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Driving me batty

By Kim Everson, DVM

My husband hurried into the house the other night slightly breathless. He had been outside closing up one of the outbuildings when a bat breezed in and out of the shed inches above his head. The stuff of vampire lore and Hollywood hype, bats have been giving humans the heebie geebies for millenia. Unfortunately, in recent years bats have also been giving humans the deadly rabies virus.


Bats are actually wonderful creatures. A small bat can capture more than 1,200 mosquitoes in a single hour! They are also sensitive to environmental changes and may act as a “canary in a coal mine” for ecologists. Cave bats (the type that like to roost in attics) are currently threatened by a strange fungal disease called white-nose syndrome. In 2010 they were extended protection from extermination under Wisconsin law.

Despite their virtues, I get a little freaked out about bats. Last spring my newly remodeled old farmhouse was haunted by a bat for several weeks. It tended to show up in the family room while the television was on. Once, while I was tracking it through the house in an effort to shoo it outside, it made a pit stop in a ceiling light fixture. Crouching on the floor and wearing a winter stocking cap (yes, I looked ridiculous), I gazed up in horror as the tiny winged mammal peered over the edge of the shade at me! Its beady eyes, pointy ears and toothy muzzle are imprinted in my memory. Before I could gather my wits it was off again, fluttering finally into an unfinished bedroom amidst construction materials. This scenario repeated over several evenings before I managed to open the front door during one of its sweeps through the living room. Although I never actually saw it leave, that was the last night it appeared.

Later that same summer my sister-in-law was similarly bedeviled by a trespassing bat. On several occasions she found herself trapped under her bed covers miserably text messaging me about her intruder. Finally, her fearless feline Izzie trapped the bat in the bathroom and that was the end of our bat saga. Or nearly so. Because bat droppings were discovered on the bedside table, my sister-in-law’s family doctor recommended rabies prophylaxis. This is the series of injections given to prevent the development of rabies in people exposed to potentially rabid animals. If we had kept and killed the bat, we could have sent it in to the Wisconsin Veterinary Diagnostic Laboratory for testing to determine if rabies prophylaxis was necessary. Better safe than sorry. (The CDC provides good guidelines for whom should receive rabies prophylaxis.)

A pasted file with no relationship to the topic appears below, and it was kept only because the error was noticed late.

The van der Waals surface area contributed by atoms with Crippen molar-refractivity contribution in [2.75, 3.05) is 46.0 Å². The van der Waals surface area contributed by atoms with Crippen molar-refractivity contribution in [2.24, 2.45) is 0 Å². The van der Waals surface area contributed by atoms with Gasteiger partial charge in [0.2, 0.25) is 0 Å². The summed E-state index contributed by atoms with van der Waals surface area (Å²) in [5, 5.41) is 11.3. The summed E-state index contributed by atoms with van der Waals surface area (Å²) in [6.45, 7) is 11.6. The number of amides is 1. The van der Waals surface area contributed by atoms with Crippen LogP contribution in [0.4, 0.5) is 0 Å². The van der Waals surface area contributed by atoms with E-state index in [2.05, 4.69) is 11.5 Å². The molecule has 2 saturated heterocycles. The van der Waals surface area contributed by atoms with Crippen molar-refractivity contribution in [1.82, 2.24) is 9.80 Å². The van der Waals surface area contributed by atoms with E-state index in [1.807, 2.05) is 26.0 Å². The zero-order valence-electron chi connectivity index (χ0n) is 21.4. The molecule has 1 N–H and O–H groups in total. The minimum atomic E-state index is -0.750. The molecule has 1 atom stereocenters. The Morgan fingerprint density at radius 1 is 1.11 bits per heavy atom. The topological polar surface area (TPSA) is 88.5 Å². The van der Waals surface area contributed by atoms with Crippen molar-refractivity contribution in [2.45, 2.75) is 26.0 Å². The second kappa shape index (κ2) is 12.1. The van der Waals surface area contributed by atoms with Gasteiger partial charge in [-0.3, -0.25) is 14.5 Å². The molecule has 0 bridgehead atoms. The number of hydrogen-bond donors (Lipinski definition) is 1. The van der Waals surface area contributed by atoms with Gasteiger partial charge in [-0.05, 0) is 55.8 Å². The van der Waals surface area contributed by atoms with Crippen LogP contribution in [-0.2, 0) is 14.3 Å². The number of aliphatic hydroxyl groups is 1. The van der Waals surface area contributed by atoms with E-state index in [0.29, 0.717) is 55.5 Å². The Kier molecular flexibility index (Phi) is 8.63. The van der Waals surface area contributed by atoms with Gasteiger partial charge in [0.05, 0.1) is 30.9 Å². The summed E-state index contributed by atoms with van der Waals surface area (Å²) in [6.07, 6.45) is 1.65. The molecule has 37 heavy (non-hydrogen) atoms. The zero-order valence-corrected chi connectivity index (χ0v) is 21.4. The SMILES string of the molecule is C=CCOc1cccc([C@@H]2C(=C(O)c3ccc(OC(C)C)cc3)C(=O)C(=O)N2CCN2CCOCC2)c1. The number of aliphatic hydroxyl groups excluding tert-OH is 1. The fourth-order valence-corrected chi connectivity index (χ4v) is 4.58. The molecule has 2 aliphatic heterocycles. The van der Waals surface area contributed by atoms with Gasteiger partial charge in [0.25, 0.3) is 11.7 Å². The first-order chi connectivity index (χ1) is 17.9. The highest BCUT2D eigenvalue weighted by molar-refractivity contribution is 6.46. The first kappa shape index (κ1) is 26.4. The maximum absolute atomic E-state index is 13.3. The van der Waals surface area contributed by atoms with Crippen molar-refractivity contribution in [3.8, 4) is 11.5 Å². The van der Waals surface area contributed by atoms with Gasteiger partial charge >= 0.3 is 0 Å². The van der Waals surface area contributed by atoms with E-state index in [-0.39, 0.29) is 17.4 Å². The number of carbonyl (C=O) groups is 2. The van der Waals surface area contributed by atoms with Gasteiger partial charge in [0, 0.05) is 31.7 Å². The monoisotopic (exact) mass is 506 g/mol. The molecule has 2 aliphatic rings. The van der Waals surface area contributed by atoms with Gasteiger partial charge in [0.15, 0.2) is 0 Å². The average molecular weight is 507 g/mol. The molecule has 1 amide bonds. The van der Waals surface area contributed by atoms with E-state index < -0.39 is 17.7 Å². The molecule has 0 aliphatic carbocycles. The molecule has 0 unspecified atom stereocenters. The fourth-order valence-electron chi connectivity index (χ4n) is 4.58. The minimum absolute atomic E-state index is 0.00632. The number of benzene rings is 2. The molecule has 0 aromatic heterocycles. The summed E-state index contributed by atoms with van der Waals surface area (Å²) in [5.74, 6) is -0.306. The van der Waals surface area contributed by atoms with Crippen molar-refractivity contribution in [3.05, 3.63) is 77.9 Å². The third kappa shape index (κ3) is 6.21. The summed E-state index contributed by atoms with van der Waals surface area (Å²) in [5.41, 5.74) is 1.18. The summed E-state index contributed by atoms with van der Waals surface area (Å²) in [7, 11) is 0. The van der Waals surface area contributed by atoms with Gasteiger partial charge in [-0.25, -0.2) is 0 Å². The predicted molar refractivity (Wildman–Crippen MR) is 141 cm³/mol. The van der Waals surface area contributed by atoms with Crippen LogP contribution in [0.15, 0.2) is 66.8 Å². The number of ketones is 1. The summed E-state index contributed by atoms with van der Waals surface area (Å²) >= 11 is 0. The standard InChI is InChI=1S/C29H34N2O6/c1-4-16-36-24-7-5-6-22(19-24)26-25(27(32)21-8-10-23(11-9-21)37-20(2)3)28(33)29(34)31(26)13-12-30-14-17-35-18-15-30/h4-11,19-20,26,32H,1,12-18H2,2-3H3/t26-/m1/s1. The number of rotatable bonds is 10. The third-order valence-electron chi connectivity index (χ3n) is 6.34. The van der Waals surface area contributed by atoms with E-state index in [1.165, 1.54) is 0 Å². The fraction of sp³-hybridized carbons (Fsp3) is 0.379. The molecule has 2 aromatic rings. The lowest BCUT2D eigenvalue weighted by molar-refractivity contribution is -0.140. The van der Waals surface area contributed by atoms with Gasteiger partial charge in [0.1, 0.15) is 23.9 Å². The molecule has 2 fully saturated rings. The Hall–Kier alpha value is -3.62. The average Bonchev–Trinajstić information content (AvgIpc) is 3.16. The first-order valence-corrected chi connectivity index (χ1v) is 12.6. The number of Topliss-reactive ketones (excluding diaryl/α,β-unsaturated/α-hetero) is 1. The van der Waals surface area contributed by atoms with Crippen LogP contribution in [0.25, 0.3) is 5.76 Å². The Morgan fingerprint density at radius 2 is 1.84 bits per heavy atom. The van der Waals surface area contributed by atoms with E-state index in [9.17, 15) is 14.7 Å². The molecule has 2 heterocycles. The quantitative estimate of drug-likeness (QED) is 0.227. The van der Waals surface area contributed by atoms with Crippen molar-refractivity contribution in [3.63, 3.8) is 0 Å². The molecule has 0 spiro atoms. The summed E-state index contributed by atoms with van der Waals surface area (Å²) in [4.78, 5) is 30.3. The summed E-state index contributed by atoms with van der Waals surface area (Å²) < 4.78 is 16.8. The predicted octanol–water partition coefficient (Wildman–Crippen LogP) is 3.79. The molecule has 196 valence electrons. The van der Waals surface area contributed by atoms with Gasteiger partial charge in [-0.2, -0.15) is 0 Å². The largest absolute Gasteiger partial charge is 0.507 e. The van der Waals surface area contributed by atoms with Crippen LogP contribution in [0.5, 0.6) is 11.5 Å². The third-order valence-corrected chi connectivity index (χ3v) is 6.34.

The first case of a successful rabies prophylaxis was in 1885. Louis Pasteur injected a child with recently invented rabies vaccine soon after the boy was mauled by a rabid dog. Amazingly, the child survived! Once signs of rabies appear the disease is always fatal.*

Bats have only recently been cited as a reservoir for rabies virus. Until the late 1980s, dogs were a major source of rabies in the U.S. Widespread mandatory vaccination programs have significantly decreased dog rabidity. Most human cases of rabies exposure in the U.S. are now linked to wildlife such as skunks and bats. Worldwide, however, dogs are linked to nearly 55,000 human rabies deaths a year. Efforts like World Rabies Day are underway to vaccinate as many canines as possible to reduce the incidence of human rabies.

Cat catches bat

Rules regarding rabies vaccination of cats varies by municipality. Many people feel their indoor cats do not need rabies vaccination. However, because you never know when your home might be visited by a bat intruder, and because indoor kitties like Izzie are ever so helpful in containing potentially rabid bats in the home, I strongly recommend vaccinating all feline friends–indoors or out. Rabies vaccination in pets is safe and inexpensive while the disease and prophylaxis in humans is certainly not!

* The miraculous recovery of the Fond du Lac teenager afflicted with rabies in 2004 should not give us a false sense of security. The therapy used in her case, the Milwaukee Protocol, has been used successfully in only two other cases of human rabies.

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